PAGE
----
Approximately 20,000 Montanans have developmental disabilities.
"Everyday they face discrimination," says Bernadette Franks-Ongoy, who is the executive director for Disability Rights Montana based in Helena.
"They face it when they try to access public buildings, when they’re trying to get support in jobs, they face it everyday."
Franks-Ongoy said discrimination issues in Montana have improved since the passage of the Americans with Disabilities Act of 1990, however, she said more work is always needed.
"I think with the passage of the ADA and more and more people becoming aware of what the law requires, I think there has been improvement, that being said, there’s a lot, lot more that has to be done," Franks-Ongoy says.
Every summer, Special Olympics Montana offers people with developmental disabilities a chance to compete in a range of athletic events, and to celebrate who they are and what they can accomplish.
Last week, Missoula hosted the Special Olympics for the third and final year in a three year rotation that travels the state.
Events began with an opening barbeque at Osprey stadium where athletes and volunteers gathered together to socialize and share their excitement for the games ahead.
“I’m Patrick Gary I’m from Lewistown, Montana. I do the 5k road race, the 10k road race, the cycling and the 100 meter dash and the 200 meter dash. It makes me feel I’m accepted and it helps me to go on living a healthy life. I have vision loss, I have autism, which kind of limits me to do a few things. But the way I see it, how do you know I can’t do something unless I try?"
"I’m Hillary Benjamin and I’m from Missoula and I’m competing in Bocci tomorrow. Thursday I’m doing swimming, and Friday I’m doing track and field. I’ve been doing Special Olympics over 30 years, since I was eight."
"I’m Colton Stensgard Mall, I’m competing in tomorrow’s shotput, swimming on Thursday, Friday running the 100 meter dash. Hillary and I are going to run in the torch with the opening ceremonies."
For many, the games were second to the chance to meet new friends and reunite with others.
"I'm Frank Acsep, and I came from Hamilton."
Acsep told me what he was looking forward to the most during the week.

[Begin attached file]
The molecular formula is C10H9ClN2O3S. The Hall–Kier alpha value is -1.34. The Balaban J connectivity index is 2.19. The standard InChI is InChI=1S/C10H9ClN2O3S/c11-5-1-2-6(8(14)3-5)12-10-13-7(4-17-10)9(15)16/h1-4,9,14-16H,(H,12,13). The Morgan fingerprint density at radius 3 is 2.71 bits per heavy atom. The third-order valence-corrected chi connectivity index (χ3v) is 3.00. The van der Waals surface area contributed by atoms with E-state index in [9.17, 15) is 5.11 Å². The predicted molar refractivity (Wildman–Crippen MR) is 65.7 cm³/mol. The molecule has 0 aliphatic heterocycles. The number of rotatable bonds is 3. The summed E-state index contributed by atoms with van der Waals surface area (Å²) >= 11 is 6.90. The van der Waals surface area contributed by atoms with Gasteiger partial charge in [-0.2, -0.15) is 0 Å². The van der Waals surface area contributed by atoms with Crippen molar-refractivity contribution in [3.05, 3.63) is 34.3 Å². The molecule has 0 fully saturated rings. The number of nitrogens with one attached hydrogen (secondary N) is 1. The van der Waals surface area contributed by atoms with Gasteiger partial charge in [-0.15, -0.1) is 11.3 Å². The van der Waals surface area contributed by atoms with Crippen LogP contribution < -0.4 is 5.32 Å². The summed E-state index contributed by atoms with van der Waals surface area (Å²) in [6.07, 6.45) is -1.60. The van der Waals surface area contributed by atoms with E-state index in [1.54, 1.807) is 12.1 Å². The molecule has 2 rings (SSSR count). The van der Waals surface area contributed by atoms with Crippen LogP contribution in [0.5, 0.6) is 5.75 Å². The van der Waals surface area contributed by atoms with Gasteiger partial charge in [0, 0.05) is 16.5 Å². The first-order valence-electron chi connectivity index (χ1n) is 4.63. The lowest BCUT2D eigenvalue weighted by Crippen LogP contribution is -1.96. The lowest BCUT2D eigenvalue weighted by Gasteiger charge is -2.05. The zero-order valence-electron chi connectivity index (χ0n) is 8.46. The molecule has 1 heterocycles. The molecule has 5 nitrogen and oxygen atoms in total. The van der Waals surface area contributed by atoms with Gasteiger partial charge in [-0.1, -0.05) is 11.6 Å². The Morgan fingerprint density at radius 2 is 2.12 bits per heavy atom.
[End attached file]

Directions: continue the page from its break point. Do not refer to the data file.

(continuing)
"To tell you the truth, dancing. Dancing and socializing with my peers," Acsep says.
Down on the baseball diamond, olympians were dancing and kicking soccer balls and throwing frisbees.
Some athletes, like Gary Fuller from Missoula, said they appreciated how the games emphasized strengths over perceived weaknesses.
"To me it’s not good to show the disability and not the ability. You know, to show the ability to do stuff like ride bikes, drive a car, go talk to people, is what I do," Fuller says.
The following evening at the Adams Center, athletes were again coming together for the opening ceremonies. Coaches and parents were among the crowd.
Lindsey Campbell's daughter was competing in the games.
"She’s been excited for the past month for this upcoming event," Campbell says. "She feels comfortable socializing with kids here, I think they get her and understand her, and they’re all kind of on the same path."
Crystal Meyer is a coach from Ronan. This is her team’s first year to participate in the games.
"I think it’s good for people to come out and see that even though everybody might be a little different, everybody has a place and everybody has something unique to offer to the community," says Meyer.
I asked two people working for Special Olympics Montana if they thought athletes, outside of the games, faced discrimination in the state.
"I don’t think discrimination is by choice. I think that anytime you encounter someone who is a little different, if you yourself are not ready to deal with that situation you shun that individual or situation, and I think unfortunately that’s what happens with so many of our athletes," Wendy Rispens says.
"I think people with developmental disabilities always have challenges no matter where they're at. I don’t think it’s necessarily discrimination of people hating them for who they are, I think it’s more of people not knowing how to approach people with intellectual disabilities or know their skills and that they can be use and very useful in our society and a great part of it," says Mandy Patriarche.
Bernadette Franks-Ongoy of Disability Rights Montana looks at Special Olympics not so much as a solution, but a start.
"Well, I think Special Olympics is a fine idea," Franks-Ongoy says. "I would love to see the day that we have integrated Olympics instead of just Special Olympics. We see people with disabilities every single day now in our communities and I think it’s just really important to greet them where they’re at and treat them like you would anybody else."
For now, these events offer those with developmental disabilities a chance to bring attention to their abilities.
By 2020, Special Olympics Montana plans to serve at least 3,000 athletes annually.